Forensic Psychology: Important Issues

Why is it difficult to determine “insanity” from a psychological perspective? What is the difference between “insanity” and “psychosis?”

Forensic psychologists consider that task of determining insanity extremely difficult. There is a difference between insanity as a psychological condition and a legal concept (Fulero & Wrightsman, 2008). That way, an individual recognized by the doctors as having a mental illness may (and in most cases – will not) be eligible for the insanity defense. An example of such a case is that of David Tarloff, who attacked and murdered a psychologist in her office by stabbing her with a knife (Buettner, 2013).

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The defense of Tarloff never plead “not guilty”, his crime was never in question. Instead, the defense was based on the report of Tarloff’s mental assessment. The accused was found guilty as the defense was unable to prove that his state of mind at the moment of committing a crime prevented him from acknowledging that his attack was wrong. A person may be recognized as psychotic and be sentenced, to plead NGRI one is to be insane. The legal insanity is characterized by the absence of connection with reality and understanding of one’s own actions at the moment of committing a crime. In all the other cases, an individual will not be found NGRI.

How does a forensic psychologist assess competency? What is the difference between competency to “plead guilty” and to “stand trial?” How is the competency of juveniles determined?

The prohibition to conduct trials against people who do not understand their meaning is one of the primary principles of American criminal justice (Fulero & Wrightsman, 2008). Therefore, prior to putting an accused individual under a trial, they are to be recognized as fit to stand the proceedings and represent themselves. The assessment may be conducted at any stage of the criminal justice process, and its purpose is to make a statement of the ability of an accused person to understand how to trail works and be in cooperation with their defense attorney (Fulero & Wrightsman, 2008). To evaluate one’s competency, a psychologist conducts a screening test, a fitness interview, or uses the competency assessment instrument.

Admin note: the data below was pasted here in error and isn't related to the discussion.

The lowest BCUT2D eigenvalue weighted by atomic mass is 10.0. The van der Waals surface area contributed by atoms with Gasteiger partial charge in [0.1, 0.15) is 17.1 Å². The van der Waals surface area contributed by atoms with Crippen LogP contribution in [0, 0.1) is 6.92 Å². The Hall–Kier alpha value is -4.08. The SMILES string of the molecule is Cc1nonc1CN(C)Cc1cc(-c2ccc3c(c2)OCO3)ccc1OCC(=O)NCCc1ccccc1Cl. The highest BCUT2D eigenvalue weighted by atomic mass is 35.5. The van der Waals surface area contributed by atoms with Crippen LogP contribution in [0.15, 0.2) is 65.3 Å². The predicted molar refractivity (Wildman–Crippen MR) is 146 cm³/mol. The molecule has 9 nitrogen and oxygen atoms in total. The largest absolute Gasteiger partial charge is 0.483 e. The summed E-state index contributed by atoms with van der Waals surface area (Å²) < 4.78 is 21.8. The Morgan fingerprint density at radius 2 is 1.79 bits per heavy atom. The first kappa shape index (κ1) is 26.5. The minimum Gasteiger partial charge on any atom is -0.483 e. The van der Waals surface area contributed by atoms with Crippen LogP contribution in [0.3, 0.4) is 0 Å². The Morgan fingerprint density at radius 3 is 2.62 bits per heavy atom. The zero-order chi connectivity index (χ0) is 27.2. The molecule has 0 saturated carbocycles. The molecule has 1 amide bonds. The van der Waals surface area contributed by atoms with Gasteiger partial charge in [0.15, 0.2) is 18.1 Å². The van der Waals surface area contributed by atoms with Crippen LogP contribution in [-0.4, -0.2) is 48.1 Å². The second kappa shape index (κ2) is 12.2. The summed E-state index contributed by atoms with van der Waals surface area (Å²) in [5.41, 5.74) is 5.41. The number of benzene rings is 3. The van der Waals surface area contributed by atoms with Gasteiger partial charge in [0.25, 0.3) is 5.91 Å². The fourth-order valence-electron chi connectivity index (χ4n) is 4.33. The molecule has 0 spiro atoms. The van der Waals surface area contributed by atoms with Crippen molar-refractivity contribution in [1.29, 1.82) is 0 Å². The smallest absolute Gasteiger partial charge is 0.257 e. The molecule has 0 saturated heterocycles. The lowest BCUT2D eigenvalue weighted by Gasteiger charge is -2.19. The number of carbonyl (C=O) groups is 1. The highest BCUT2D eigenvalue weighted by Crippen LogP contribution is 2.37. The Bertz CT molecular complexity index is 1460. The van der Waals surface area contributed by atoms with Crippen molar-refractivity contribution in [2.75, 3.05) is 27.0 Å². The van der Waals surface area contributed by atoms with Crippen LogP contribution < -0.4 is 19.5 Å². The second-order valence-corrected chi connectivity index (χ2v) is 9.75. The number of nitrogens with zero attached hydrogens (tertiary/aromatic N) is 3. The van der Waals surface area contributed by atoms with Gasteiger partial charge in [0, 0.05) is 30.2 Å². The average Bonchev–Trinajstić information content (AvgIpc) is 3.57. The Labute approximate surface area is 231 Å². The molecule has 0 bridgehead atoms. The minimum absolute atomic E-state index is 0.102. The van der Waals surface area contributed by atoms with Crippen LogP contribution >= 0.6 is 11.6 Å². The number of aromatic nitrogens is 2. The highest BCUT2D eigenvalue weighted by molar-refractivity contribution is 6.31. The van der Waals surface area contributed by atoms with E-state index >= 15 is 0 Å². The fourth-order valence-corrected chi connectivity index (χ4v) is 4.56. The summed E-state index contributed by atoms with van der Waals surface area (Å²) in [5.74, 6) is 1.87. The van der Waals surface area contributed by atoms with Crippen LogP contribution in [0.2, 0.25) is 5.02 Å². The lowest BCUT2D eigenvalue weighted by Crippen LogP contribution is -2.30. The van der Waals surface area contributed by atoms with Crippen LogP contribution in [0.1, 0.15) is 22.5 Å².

To be able to plead guilty, an individual is to be determined “knowing, intelligent, and voluntary” (Fulero & Wrightsman, 2008, p. 123). While to be recognized fit to stand trial, one needs to understand how it works and cooperate with the defense, to be able to plead guilty, the accused is to be educated about the range of punishment, the charges, and to testify in a manner that is relevant to the trial and appropriate in the courtroom (Fulero & Wrightsman, 2008).

Competency of juveniles is in question when a child is 12 years old or younger when he or she has a mental illness history, a learning disability, or low intellectual functioning (Fulero & Wrightsman, 2008).

How does a forensic psychologist make a prediction of violence? How do they predict sexual offending?

There are 3 groups of violence predictors – static (unchangeable settings and situations, personal traits, illnesses, conditions), dynamic (changeable environments), and risk management predictors (based on the potential future situations and events) (Fulero & Wrightsman, 2008). These factors are considered the main contributors to violent behaviors. VRAG (Violence Risk Assessment Guide) is a tool that allows psychologists to determine the likeliness of potential violent recidivism.

A sexual offense is predicted based on “serious sexual offense histories, higher scores on measures of psychopathy, and more phallometrically measured sexual interest in violence against women (phallometers measure penile erection)” (Fulero & Wrightsman, 2008, p. 139).

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References

Buettner, R. (2013). Mental Illness Is No Guarantee Insanity Defense Will Work for Tarloff. Web.

Fulero, S. M., & Wrightsman, L. S. (2008). Forensic Psychology (3rd ed.). New York, N.Y.: Cengage Learning.

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